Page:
Gongol.com Archives: May 2013
Brian Gongol


May 5, 2013

Socialism Doesn't Work Watch out for anti-capital proposals
The White House budget proposed in April called for a limit of $3.4 million on the amount Americans could accumulate in tax-preferred retirement accounts. The budget itself is really just a statement of policy preference -- it's not going to turn into the actual budget -- but it does echo a recurrent theme of President Obama's time in office: That capital accumulation is something to be viewed with suspicion, bordering on hostility. On one hand, $3.4 million is a lot of money -- nobody should doubt that. But we're also nearly completely blind in America to how much is "enough" for retirement. Many people would say the word "millionaire" and imagine Uncle Pennybags or Uncle Scrooge. But consider this: If you wanted to get $40,000 a year in retirement income and do it just on interest payments alone (in other words, if you were trying to avoid taking anything out of your nest egg and just live on the interest), then if you had your money in "safe" 10-year Treasuries earning 1.78%, then you'd have to have more than $2.2 million in the bank. Under those conditions, "rich" doesn't really look so rich anymore. Instead of turning every saver into a villain (or a convenient target for heavy taxation), we should probably start to get really honest with ourselves. Our biggest single fiscal problem is that we can't afford to pay for the entitlement programs we've created at current rates of spending and taxation. That problem isn't going to be solved by discouraging people from saving (and thus making them more dependent upon government entitlement programs). That's the straightest path to a downward-spiralling negative-feedback loop. We will only get out of the fiscal trap by getting the economy to grow meaningfully faster than it is (3% to 5% would be ideal), and that's only done by getting people to save and invest in productive businesses. That also has the very positive effect of creating a larger class of people who don't need those entitlement programs to support them in their old age.

Business and Finance There's "official", and then there's "Google official"
Google has now shifted from calling them the "Palestinian Territories" to "Palestine". It's not a decision that bears any diplomatic standing -- Google is, after all, just an international company...not a state -- but it's worthy of note that decisions like this by commercial entities can have more impact than, say, the same change when it's done by the UN. We may very well be in an era in which the behavior of large companies (like Google) may have greater impact on the world at large than comparable behavior by true nation-states. In other words, balance sheets may matter more than armies. Nothing presently rivals the United States for global influence, and there's certainly a tier of nations (including the UK, China, Russia, and India) that are significant enough for one reason or another to merit true global influence. But if one were to rank the relative influence of the UN Member States, there's no doubt that there are several big companies that would punch well above the weights of many member countries. It's not entirely unprecedented -- the Hudson's Bay Company and the Dutch East India Company are two examples that come quickly to mind. But we may be, as some writers have suggested, in an era when many corporations transcend the powers of nation-states, and that requires thinking about them in new ways.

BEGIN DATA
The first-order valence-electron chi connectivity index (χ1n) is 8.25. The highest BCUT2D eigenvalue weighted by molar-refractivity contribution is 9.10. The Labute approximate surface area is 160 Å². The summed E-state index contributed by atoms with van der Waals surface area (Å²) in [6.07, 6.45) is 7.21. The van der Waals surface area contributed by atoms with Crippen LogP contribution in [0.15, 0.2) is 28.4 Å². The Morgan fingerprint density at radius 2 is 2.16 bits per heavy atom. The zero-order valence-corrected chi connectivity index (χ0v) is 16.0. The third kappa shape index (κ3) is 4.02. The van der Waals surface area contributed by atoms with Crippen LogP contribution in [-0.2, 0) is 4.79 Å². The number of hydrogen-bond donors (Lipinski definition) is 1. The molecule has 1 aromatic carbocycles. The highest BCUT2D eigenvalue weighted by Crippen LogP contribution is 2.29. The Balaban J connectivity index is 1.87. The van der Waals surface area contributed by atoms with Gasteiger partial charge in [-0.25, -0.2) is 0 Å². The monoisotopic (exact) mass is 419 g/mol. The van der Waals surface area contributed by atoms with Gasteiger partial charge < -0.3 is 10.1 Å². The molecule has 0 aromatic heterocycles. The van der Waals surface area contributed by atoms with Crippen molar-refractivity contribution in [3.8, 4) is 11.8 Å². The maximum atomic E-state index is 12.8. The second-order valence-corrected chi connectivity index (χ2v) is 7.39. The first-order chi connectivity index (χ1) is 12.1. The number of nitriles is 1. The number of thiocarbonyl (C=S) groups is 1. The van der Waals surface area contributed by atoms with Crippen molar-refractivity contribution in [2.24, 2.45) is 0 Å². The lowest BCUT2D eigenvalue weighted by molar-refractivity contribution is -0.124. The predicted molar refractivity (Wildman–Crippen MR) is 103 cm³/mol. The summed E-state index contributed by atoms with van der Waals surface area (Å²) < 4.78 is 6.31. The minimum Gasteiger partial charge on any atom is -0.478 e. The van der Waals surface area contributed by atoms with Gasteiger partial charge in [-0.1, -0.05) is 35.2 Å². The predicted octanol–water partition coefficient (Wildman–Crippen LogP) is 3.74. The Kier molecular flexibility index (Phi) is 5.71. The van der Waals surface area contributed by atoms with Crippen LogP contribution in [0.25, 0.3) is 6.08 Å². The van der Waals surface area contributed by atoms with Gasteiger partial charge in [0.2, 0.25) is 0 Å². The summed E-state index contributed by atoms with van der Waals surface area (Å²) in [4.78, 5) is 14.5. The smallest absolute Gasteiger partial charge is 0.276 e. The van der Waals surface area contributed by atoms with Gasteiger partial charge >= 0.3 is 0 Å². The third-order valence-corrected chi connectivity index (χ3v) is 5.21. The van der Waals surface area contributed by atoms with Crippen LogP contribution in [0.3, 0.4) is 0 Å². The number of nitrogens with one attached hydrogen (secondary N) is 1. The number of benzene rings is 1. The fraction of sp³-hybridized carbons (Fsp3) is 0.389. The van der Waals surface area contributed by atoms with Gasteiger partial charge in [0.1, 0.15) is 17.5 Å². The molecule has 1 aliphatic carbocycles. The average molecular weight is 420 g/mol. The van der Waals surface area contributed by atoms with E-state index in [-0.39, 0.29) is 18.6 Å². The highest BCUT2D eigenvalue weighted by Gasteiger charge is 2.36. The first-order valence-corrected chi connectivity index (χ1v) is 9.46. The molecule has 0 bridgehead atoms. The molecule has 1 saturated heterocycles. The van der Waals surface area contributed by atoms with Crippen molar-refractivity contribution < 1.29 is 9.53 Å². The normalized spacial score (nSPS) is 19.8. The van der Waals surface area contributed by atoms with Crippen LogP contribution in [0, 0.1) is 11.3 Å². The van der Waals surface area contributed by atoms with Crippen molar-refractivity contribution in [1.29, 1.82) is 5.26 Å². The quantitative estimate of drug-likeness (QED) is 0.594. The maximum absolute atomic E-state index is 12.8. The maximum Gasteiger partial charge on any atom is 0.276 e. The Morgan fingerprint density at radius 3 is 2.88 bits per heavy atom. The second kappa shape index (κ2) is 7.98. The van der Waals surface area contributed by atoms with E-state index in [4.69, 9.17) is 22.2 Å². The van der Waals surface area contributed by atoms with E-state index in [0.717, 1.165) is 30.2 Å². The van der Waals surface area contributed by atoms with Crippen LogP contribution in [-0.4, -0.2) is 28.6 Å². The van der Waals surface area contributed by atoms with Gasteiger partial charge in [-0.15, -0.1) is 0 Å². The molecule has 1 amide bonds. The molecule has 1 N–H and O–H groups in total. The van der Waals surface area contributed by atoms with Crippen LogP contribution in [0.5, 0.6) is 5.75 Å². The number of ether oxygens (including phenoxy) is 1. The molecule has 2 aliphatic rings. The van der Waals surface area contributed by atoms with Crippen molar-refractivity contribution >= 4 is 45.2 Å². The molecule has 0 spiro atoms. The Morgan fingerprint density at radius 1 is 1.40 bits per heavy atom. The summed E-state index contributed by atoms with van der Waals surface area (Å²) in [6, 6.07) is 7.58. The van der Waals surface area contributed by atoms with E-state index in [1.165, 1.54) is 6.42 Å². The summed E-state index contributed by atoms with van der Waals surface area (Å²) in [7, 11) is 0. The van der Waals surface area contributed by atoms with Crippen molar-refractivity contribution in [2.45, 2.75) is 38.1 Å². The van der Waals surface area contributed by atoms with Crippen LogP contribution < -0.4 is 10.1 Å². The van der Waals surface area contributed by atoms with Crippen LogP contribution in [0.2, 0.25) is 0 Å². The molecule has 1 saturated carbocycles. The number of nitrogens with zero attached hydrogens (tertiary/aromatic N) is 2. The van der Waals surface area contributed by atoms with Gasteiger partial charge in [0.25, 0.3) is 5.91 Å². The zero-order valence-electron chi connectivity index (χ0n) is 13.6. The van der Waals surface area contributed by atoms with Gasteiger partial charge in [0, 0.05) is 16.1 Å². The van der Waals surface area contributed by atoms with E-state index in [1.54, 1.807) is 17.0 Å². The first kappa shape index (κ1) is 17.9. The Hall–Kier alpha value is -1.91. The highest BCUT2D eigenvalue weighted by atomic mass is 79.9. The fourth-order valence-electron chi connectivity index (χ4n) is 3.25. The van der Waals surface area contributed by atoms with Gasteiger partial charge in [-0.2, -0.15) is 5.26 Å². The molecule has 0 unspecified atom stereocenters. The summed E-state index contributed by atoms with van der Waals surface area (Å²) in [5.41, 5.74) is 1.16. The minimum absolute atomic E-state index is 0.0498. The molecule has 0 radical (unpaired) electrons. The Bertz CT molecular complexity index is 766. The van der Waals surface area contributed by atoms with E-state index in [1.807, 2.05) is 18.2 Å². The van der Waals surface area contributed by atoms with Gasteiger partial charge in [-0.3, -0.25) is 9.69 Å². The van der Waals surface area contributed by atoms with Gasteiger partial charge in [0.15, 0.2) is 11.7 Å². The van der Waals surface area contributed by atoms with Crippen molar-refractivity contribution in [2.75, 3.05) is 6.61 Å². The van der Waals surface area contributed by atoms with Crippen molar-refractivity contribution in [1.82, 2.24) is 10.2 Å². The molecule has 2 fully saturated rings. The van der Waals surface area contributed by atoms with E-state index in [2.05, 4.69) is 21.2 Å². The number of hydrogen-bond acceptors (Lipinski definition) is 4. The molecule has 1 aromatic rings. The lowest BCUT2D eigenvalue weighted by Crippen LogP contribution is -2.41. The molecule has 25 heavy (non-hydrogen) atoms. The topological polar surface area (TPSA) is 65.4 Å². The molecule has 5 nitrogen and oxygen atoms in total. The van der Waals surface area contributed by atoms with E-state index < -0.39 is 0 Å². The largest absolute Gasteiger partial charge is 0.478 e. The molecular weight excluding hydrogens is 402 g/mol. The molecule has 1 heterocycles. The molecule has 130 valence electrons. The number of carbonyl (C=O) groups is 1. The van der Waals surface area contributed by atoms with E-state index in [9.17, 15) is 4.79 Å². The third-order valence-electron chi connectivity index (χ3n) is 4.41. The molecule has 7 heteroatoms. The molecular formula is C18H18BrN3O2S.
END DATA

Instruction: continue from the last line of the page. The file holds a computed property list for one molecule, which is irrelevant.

Computers and the Internet Thinking of investing in Facebook?
Proceed with caution. Page 15 of the company's latest earnings report tells a very interesting tale of declining operating margins. It's becoming harder for them to make a profit, even as the number of users grows. That doesn't mean they'll stop making a profit -- but the downward trend is obvious even to the untrained eye. Also of note: On page 4, they reveal that membership growth in the US, Canada, and Europe has basically ground to a halt. If you're not a member by now, you're not likely to convert. The US/Canada "population" on Facebook grew from 183 million to 195 million from the first quarter of 2012 to the first quarter of 2013. Meantime, the US population grew from 313 million to 315 million, and Canada has about 35 million people in all, growing by about 400,000 a year. So, while Facebook's membership is still growing faster than the population overall, it's really at about the saturation point -- especially if one assumes that some of those "members" are second accounts.

Computers and the Internet Productivity growth doesn't seem to be showing benefits from computers and smartphones
Either something is wrong with the data (and/or how it's being collected), or we're blowing off some of the obvious benefits that everyone can see with their own two eyes by wasting time on Angry Birds. Or something. It may also be one of those insoluble paradoxes of trying to account for what we produce without a real measurement of our overall well-being.

The United States of America Republicans can succeed by pursuing good-government policies

Business and Finance Economic well-being is the only thing that can prop up political freedom
When people go hungry, they're far more likely to let go of their civic freedoms in exchange for promises of food. That's what's at risk in Egypt right now: Having clawed their way to greater political freedom, the people are suffering from economic stagnation. That could put the political freedoms at risk if a sufficiently persuasive party or demagogue comes along, offering bread in exchange for those freedoms.

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